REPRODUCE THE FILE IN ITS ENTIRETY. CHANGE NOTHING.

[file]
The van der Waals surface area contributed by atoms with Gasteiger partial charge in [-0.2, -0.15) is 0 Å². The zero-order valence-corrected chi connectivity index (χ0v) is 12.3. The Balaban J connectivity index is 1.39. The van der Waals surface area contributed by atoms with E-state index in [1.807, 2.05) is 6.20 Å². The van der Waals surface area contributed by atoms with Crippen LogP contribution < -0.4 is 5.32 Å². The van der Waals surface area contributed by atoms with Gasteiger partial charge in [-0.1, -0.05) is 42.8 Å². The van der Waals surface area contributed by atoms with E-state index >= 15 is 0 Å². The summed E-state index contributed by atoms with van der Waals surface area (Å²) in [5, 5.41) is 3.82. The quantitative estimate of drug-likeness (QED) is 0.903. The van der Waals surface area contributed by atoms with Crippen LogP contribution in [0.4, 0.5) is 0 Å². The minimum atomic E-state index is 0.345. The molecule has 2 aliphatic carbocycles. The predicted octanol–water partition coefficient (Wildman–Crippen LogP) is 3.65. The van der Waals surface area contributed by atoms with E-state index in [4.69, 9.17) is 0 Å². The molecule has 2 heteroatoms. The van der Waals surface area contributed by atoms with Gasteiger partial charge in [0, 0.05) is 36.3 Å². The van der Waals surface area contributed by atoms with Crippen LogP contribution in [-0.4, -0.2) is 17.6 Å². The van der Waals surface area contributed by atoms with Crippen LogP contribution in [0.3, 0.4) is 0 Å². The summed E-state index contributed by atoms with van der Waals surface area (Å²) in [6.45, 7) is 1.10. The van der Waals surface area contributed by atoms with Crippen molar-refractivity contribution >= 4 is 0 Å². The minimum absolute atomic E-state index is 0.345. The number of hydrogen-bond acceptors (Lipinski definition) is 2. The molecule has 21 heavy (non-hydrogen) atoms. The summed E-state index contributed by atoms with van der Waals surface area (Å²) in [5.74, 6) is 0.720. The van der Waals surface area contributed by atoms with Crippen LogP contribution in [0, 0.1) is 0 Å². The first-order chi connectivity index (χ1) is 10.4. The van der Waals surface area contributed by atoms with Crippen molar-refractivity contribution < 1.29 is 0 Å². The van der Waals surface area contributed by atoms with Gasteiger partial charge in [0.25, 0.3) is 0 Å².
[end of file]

The van der Waals surface area contributed by atoms with Gasteiger partial charge in [-0.2, -0.15) is 0 Å². The zero-order valence-corrected chi connectivity index (χ0v) is 12.3. The Balaban J connectivity index is 1.39. The van der Waals surface area contributed by atoms with E-state index in [1.807, 2.05) is 6.20 Å². The van der Waals surface area contributed by atoms with Crippen LogP contribution < -0.4 is 5.32 Å². The van der Waals surface area contributed by atoms with Gasteiger partial charge in [-0.1, -0.05) is 42.8 Å². The van der Waals surface area contributed by atoms with E-state index >= 15 is 0 Å². The summed E-state index contributed by atoms with van der Waals surface area (Å²) in [5, 5.41) is 3.82. The quantitative estimate of drug-likeness (QED) is 0.903. The van der Waals surface area contributed by atoms with Crippen LogP contribution in [0.4, 0.5) is 0 Å². The minimum atomic E-state index is 0.345. The molecule has 2 aliphatic carbocycles. The predicted octanol–water partition coefficient (Wildman–Crippen LogP) is 3.65. The van der Waals surface area contributed by atoms with E-state index in [4.69, 9.17) is 0 Å². The molecule has 2 heteroatoms. The van der Waals surface area contributed by atoms with Gasteiger partial charge in [0, 0.05) is 36.3 Å². The van der Waals surface area contributed by atoms with Crippen LogP contribution in [-0.4, -0.2) is 17.6 Å². The van der Waals surface area contributed by atoms with Crippen LogP contribution in [0.3, 0.4) is 0 Å². The summed E-state index contributed by atoms with van der Waals surface area (Å²) in [6.45, 7) is 1.10. The van der Waals surface area contributed by atoms with Crippen molar-refractivity contribution >= 4 is 0 Å². The minimum absolute atomic E-state index is 0.345. The number of hydrogen-bond acceptors (Lipinski definition) is 2. The molecule has 21 heavy (non-hydrogen) atoms. The summed E-state index contributed by atoms with van der Waals surface area (Å²) in [5.74, 6) is 0.720. The van der Waals surface area contributed by atoms with Crippen LogP contribution in [0, 0.1) is 0 Å². The first-order chi connectivity index (χ1) is 10.4. The van der Waals surface area contributed by atoms with Crippen molar-refractivity contribution < 1.29 is 0 Å². The van der Waals surface area contributed by atoms with Gasteiger partial charge in [0.25, 0.3) is 0 Å².